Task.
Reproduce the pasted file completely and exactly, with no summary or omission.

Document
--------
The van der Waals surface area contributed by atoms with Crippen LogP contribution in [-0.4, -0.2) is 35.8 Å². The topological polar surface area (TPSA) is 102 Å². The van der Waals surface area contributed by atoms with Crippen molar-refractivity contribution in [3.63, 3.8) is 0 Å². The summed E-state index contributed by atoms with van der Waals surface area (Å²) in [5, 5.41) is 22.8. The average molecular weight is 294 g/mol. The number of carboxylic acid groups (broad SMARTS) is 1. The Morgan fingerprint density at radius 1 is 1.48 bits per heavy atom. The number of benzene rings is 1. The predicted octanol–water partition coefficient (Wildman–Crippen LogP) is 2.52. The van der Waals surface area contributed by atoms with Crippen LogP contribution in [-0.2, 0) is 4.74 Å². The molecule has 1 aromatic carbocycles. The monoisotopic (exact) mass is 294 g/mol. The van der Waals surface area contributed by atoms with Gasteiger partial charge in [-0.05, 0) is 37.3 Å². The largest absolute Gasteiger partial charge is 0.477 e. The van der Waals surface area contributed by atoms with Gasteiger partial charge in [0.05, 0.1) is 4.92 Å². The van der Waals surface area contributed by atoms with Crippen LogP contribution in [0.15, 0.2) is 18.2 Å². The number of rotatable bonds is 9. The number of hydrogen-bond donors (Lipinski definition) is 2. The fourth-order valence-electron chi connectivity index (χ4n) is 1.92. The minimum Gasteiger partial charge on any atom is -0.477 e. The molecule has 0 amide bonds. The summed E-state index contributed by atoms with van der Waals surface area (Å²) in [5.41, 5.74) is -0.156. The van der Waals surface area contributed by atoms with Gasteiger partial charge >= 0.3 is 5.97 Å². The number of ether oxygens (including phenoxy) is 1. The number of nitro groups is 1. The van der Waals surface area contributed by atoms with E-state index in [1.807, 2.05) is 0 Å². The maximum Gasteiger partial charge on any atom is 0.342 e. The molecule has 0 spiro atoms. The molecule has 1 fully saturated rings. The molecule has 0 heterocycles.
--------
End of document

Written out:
The van der Waals surface area contributed by atoms with Crippen LogP contribution in [-0.4, -0.2) is 35.8 Å². The topological polar surface area (TPSA) is 102 Å². The van der Waals surface area contributed by atoms with Crippen molar-refractivity contribution in [3.63, 3.8) is 0 Å². The summed E-state index contributed by atoms with van der Waals surface area (Å²) in [5, 5.41) is 22.8. The average molecular weight is 294 g/mol. The number of carboxylic acid groups (broad SMARTS) is 1. The Morgan fingerprint density at radius 1 is 1.48 bits per heavy atom. The number of benzene rings is 1. The predicted octanol–water partition coefficient (Wildman–Crippen LogP) is 2.52. The van der Waals surface area contributed by atoms with Crippen LogP contribution in [-0.2, 0) is 4.74 Å². The molecule has 1 aromatic carbocycles. The monoisotopic (exact) mass is 294 g/mol. The van der Waals surface area contributed by atoms with Gasteiger partial charge in [-0.05, 0) is 37.3 Å². The largest absolute Gasteiger partial charge is 0.477 e. The van der Waals surface area contributed by atoms with Gasteiger partial charge in [0.05, 0.1) is 4.92 Å². The van der Waals surface area contributed by atoms with Crippen LogP contribution in [0.15, 0.2) is 18.2 Å². The number of rotatable bonds is 9. The number of hydrogen-bond donors (Lipinski definition) is 2. The fourth-order valence-electron chi connectivity index (χ4n) is 1.92. The minimum Gasteiger partial charge on any atom is -0.477 e. The molecule has 0 amide bonds. The summed E-state index contributed by atoms with van der Waals surface area (Å²) in [5.41, 5.74) is -0.156. The van der Waals surface area contributed by atoms with Gasteiger partial charge >= 0.3 is 5.97 Å². The number of ether oxygens (including phenoxy) is 1. The number of nitro groups is 1. The van der Waals surface area contributed by atoms with E-state index in [1.807, 2.05) is 0 Å². The maximum Gasteiger partial charge on any atom is 0.342 e. The molecule has 0 spiro atoms. The molecule has 1 fully saturated rings. The molecule has 0 heterocycles.